Reinventing Knowledge, Inventing Findability

             Knowledge communication began to change from speech to text in the 3rd Century BCE.  Ian McNeely and Lisa Wolverton define this as the first reinvention of knowledge in their book, Reinventing Knowledge: From Alexandria to the Internet. Controversy accompanies any major change and the controversy over speech vs. text continued for centuries, perhaps continuing today.   

The argument in favor of speech grows from the reputation of the speaker.  When someone talks to you, you are likely to know that person and can rate reliability.  Written words, however, may emanate from a geographically distant author with an unknown reputation.  While many place high value on the published word, others may be inclined to give more credence to the opinions of friends, even if those friends are virtual with reliability gauged by reputation management systems on social networking sites.   

In the ancient world, textual material had other advantages beyond reputation, as explained by Cassiodorus, a Roman official in the 5th and 6th Centuries CE, “even if our memory retains the content, it alters the words; but there [on paper] discourse is stored in safety, to be heard for ever with consistency” (Encyclopaedia Romana).  Two millennia later, we find ourselves returning to conversational discourse with an online record that can be heard forever with consistency, or at least as long as the Website remains active.    

Cassiodorus eventually founded a monastery where he participated in the second reinvention of knowledge.  As Rome disintegrated, monks and nuns retreated into their cloisters, took vows of silence, and started copying texts.   Monasteries and convents became the repositories of knowledge with religious scribes silently copying words, thus cementing text over speech as the medium for knowledge exchange.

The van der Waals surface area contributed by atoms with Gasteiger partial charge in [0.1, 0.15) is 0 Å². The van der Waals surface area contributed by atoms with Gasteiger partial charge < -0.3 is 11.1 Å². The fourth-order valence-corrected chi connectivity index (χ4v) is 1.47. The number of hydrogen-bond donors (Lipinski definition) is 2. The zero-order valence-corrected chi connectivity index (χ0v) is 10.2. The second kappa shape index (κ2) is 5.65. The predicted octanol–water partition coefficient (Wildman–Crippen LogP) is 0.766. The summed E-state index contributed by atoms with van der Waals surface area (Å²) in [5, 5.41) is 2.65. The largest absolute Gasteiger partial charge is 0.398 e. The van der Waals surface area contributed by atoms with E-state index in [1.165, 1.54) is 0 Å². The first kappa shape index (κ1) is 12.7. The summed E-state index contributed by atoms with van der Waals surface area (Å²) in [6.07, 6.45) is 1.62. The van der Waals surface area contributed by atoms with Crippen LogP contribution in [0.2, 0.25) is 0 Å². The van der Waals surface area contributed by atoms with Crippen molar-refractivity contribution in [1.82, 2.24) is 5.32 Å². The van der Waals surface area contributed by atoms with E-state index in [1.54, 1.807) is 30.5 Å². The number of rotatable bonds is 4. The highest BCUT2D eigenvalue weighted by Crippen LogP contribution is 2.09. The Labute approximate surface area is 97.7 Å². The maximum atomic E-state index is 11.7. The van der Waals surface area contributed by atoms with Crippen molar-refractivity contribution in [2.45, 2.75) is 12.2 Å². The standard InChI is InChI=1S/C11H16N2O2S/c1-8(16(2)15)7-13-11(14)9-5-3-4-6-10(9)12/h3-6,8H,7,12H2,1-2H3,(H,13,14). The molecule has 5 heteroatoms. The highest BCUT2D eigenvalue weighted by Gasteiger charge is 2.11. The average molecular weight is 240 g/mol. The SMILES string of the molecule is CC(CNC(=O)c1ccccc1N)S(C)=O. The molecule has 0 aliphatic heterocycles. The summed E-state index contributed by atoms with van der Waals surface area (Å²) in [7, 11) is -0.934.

Books started out as scrolls, which themselves were a technological improvement over bark tablets.  Here’s Cassiodorus writing about the olden days, “For how could you quickly record words which the resistant hardness of bark made it almost impossible to set down?  No wonder that the heat of the mind suffered pointless delays, and genius was forced to cool as its words were retarded” (Encyclopaedia Romana).  That’s exactly the improvement I find with computers over typewriters. 

Like anyone who spends a lot of time with written texts, the monks and nuns started thinking about findability.  Paper scrolls, faster for writing, had a serious problem.  To get to any point in the middle, you had to keep unrolling until you found the right passage.  Books, the 2nd Century’s latest technology, solved that with individual pages (not to mention the cost savings of writing on both sides).  Now instead of unrolling, you could just turn to a specific page.  The word for these early books is codex.  Kind of has a technological ring to it.  McNeely and Wolverton compare the change to “the difference between a videotape and a DVD.”

(For an overview of findability in the 21st Century, see the AIIM report Findability: The Art and Science of Making Content Easy to Find by Carl Frappaolo and Dan Keldsen of Information Architected.)

Print pagePDF pageEmail page
Jun 2009

Comments are closed.